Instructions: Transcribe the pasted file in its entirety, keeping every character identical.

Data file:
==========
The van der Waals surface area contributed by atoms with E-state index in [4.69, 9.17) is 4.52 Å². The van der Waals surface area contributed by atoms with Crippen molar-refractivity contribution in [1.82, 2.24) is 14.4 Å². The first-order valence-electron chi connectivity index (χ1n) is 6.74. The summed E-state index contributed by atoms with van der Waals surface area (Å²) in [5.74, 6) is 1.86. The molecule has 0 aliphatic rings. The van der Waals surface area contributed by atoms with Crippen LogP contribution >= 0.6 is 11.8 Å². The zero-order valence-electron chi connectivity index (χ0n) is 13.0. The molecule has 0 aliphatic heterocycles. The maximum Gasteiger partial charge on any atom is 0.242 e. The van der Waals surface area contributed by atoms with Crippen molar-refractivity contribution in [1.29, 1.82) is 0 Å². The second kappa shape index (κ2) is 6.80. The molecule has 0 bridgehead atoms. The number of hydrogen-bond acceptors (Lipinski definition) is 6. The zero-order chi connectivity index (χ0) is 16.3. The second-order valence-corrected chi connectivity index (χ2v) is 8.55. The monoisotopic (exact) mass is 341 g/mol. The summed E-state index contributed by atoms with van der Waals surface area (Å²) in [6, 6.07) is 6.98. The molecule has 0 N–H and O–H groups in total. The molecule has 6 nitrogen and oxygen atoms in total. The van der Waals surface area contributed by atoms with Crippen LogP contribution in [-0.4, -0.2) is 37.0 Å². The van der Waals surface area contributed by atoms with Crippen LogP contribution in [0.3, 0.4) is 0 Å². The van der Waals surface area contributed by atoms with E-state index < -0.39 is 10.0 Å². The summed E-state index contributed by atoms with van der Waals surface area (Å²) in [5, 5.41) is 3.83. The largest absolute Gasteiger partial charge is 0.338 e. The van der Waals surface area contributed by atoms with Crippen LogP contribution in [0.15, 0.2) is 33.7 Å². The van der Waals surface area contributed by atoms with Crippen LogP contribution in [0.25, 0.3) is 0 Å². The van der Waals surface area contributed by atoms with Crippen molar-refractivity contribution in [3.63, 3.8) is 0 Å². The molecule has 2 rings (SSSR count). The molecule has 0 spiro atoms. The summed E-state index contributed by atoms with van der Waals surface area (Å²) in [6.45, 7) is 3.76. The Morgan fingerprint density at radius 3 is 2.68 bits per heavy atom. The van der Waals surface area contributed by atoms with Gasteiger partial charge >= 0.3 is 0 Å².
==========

The van der Waals surface area contributed by atoms with E-state index in [4.69, 9.17) is 4.52 Å². The van der Waals surface area contributed by atoms with Crippen molar-refractivity contribution in [1.82, 2.24) is 14.4 Å². The first-order valence-electron chi connectivity index (χ1n) is 6.74. The summed E-state index contributed by atoms with van der Waals surface area (Å²) in [5.74, 6) is 1.86. The molecule has 0 aliphatic rings. The van der Waals surface area contributed by atoms with Crippen LogP contribution >= 0.6 is 11.8 Å². The zero-order valence-electron chi connectivity index (χ0n) is 13.0. The molecule has 0 aliphatic heterocycles. The maximum Gasteiger partial charge on any atom is 0.242 e. The van der Waals surface area contributed by atoms with Crippen molar-refractivity contribution in [1.29, 1.82) is 0 Å². The second kappa shape index (κ2) is 6.80. The molecule has 0 bridgehead atoms. The number of hydrogen-bond acceptors (Lipinski definition) is 6. The zero-order chi connectivity index (χ0) is 16.3. The second-order valence-corrected chi connectivity index (χ2v) is 8.55. The monoisotopic (exact) mass is 341 g/mol. The summed E-state index contributed by atoms with van der Waals surface area (Å²) in [6, 6.07) is 6.98. The molecule has 0 N–H and O–H groups in total. The molecule has 6 nitrogen and oxygen atoms in total. The van der Waals surface area contributed by atoms with Crippen LogP contribution in [-0.4, -0.2) is 37.0 Å². The van der Waals surface area contributed by atoms with Crippen LogP contribution in [0.3, 0.4) is 0 Å². The van der Waals surface area contributed by atoms with E-state index < -0.39 is 10.0 Å². The summed E-state index contributed by atoms with van der Waals surface area (Å²) in [5, 5.41) is 3.83. The largest absolute Gasteiger partial charge is 0.338 e. The van der Waals surface area contributed by atoms with Crippen LogP contribution in [0.15, 0.2) is 33.7 Å². The van der Waals surface area contributed by atoms with Crippen LogP contribution in [0.25, 0.3) is 0 Å². The van der Waals surface area contributed by atoms with Crippen molar-refractivity contribution in [3.63, 3.8) is 0 Å². The molecule has 2 rings (SSSR count). The molecule has 0 spiro atoms. The summed E-state index contributed by atoms with van der Waals surface area (Å²) in [6.45, 7) is 3.76. The Morgan fingerprint density at radius 3 is 2.68 bits per heavy atom. The van der Waals surface area contributed by atoms with Gasteiger partial charge >= 0.3 is 0 Å².